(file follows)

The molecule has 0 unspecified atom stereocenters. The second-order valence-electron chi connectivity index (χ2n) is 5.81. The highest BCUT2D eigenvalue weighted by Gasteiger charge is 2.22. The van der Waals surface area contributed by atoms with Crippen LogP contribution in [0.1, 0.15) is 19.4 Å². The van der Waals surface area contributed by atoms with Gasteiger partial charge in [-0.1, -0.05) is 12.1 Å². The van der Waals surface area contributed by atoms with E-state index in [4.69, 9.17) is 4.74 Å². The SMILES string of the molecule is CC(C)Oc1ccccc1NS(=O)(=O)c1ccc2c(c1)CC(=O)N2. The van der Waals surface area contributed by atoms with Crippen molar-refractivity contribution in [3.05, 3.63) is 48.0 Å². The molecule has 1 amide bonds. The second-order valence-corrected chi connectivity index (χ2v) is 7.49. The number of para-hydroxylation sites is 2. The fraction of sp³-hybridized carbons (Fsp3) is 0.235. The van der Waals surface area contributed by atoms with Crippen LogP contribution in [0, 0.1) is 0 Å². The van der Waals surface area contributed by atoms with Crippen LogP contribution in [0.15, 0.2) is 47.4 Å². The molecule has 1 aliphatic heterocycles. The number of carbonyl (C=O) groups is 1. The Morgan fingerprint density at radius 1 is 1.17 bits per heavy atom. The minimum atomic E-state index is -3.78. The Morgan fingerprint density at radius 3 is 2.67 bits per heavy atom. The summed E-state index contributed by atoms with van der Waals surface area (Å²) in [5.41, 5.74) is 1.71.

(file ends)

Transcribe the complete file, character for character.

The molecule has 0 unspecified atom stereocenters. The second-order valence-electron chi connectivity index (χ2n) is 5.81. The highest BCUT2D eigenvalue weighted by Gasteiger charge is 2.22. The van der Waals surface area contributed by atoms with Crippen LogP contribution in [0.1, 0.15) is 19.4 Å². The van der Waals surface area contributed by atoms with Gasteiger partial charge in [-0.1, -0.05) is 12.1 Å². The van der Waals surface area contributed by atoms with E-state index in [4.69, 9.17) is 4.74 Å². The SMILES string of the molecule is CC(C)Oc1ccccc1NS(=O)(=O)c1ccc2c(c1)CC(=O)N2. The van der Waals surface area contributed by atoms with Crippen molar-refractivity contribution in [3.05, 3.63) is 48.0 Å². The molecule has 1 amide bonds. The second-order valence-corrected chi connectivity index (χ2v) is 7.49. The number of para-hydroxylation sites is 2. The fraction of sp³-hybridized carbons (Fsp3) is 0.235. The van der Waals surface area contributed by atoms with Crippen LogP contribution in [0, 0.1) is 0 Å². The van der Waals surface area contributed by atoms with Crippen LogP contribution in [0.15, 0.2) is 47.4 Å². The molecule has 1 aliphatic heterocycles. The number of carbonyl (C=O) groups is 1. The Morgan fingerprint density at radius 1 is 1.17 bits per heavy atom. The minimum atomic E-state index is -3.78. The Morgan fingerprint density at radius 3 is 2.67 bits per heavy atom. The summed E-state index contributed by atoms with van der Waals surface area (Å²) in [5.41, 5.74) is 1.71.